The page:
Ishiguro then uses the greatest expression of the evolution of human empathy, the ability to love, as the defining characteristic of human beings. Tommy and Kathy eventually fall for the notion that if they can prove they are in love, they can get an 'extension' on their time before they start their donations. It's a chimera, but one that leads them back to their Hailsham roots. The determining worth of these 'clones' is an ethical question, and Tommy thinks he's discovered the purpose of Hailsham's focus on art, 'they wanted to see into our souls', he tells Ruth. When Kathy and Tommy put this to Miss Emily (Charlotte Rampling), the school's headmistress, she replies, "We had the gallery to see if you had souls at all". Kathy understands the significance of Miss Emily's statement, "We were providing an answer to a question no-one was asking". Tommy wants to prove that he and Kathy are 'verifiably' in love, society is not interested, as creatures without a 'soul' cannot love. Madame (Nathalie Richard), the 'gallery' administrator, looks on as the couple leave saying "you poor creatures", as if they were a pair of dogs or cats, or lambs to the slaughter.
Carey Mulligan centres the film perfectly, locking into it's sombre and melancholy aura, and providing the fulcrum for the narrative to work with a stunning and nuanced performance. Andrew Garfield is wonderful as the slightly off-kilter Tommy, who struggles to understand the connections and resonances in the way Ruth does. Kiera Knightly, who did the film as a favour to her friend Mulligan, is fine as the vain and superficial Ruth, and her precocity not only led to an early sexual awareness, but to an understanding of the brutal truth before the others, "We are modelled on trash, junkies, prostitutes... look in the gutter, that's where we came from". Kathy is the idealist, focused on romance and beauty, hanging on to the 1950's torch song of the title as an expression of love from Tommy, while Ruth cuts straight to the sex.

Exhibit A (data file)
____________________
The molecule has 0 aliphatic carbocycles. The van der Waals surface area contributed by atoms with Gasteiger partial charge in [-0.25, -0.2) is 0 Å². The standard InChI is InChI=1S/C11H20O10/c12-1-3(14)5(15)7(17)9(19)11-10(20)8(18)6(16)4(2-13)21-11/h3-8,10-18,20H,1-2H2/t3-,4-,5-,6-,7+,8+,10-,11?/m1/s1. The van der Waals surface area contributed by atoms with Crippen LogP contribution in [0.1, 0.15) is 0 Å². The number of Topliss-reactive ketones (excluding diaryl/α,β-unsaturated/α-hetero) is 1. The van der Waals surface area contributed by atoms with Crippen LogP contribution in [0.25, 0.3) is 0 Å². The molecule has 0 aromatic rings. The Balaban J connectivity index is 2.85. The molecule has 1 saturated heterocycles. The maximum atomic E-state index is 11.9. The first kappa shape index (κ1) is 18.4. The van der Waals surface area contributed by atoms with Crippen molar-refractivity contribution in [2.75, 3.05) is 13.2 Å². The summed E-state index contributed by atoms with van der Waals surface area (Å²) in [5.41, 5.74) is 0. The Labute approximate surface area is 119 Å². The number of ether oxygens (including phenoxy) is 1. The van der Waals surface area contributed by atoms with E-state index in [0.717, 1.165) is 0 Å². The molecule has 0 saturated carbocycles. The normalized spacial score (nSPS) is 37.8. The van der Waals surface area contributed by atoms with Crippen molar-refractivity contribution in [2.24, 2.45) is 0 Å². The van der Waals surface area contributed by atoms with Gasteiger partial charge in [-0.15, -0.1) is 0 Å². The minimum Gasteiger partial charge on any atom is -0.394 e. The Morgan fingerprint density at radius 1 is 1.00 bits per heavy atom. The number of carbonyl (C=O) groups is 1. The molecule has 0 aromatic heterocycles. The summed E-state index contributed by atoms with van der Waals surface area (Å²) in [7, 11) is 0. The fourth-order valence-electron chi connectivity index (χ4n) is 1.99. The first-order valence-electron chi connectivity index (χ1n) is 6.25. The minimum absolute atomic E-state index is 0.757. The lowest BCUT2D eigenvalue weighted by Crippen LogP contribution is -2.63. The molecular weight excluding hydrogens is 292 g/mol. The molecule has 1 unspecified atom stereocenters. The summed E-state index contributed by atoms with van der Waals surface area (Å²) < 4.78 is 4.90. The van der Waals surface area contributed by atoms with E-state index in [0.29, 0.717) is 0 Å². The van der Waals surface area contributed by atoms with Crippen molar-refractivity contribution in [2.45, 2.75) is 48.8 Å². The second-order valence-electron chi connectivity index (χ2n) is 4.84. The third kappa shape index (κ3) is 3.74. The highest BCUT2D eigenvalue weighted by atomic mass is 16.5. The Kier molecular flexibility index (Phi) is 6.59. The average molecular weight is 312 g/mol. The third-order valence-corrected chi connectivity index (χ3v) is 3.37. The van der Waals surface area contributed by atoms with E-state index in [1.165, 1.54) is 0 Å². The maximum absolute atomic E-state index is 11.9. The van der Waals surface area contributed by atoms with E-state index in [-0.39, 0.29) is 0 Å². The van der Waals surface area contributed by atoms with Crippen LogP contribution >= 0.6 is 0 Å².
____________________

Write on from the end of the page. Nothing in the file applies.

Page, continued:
'Never Let Me Go' is a heartbreaking film, a perfect realisation of a profound idea, that love exists in nature at many levels, and that as humans it is the highest expression of attachment to one another that we can align ourselves too. Love is the supreme human achievement; it need not be traduced by assigning the credit to the empty and silent heavens. It may often be diminished by populist commercialism and crass exploitation, but it survives as a sublime and powerful connection to the transcendent and the beautiful. Love is from, and of nature and as humans we have merely codified and defined it for ourselves, struggling and pushing it towards a more 'perfected' state, and sometimes it finds expression in a yearning, torch song of a film like 'Never Let Me Go'.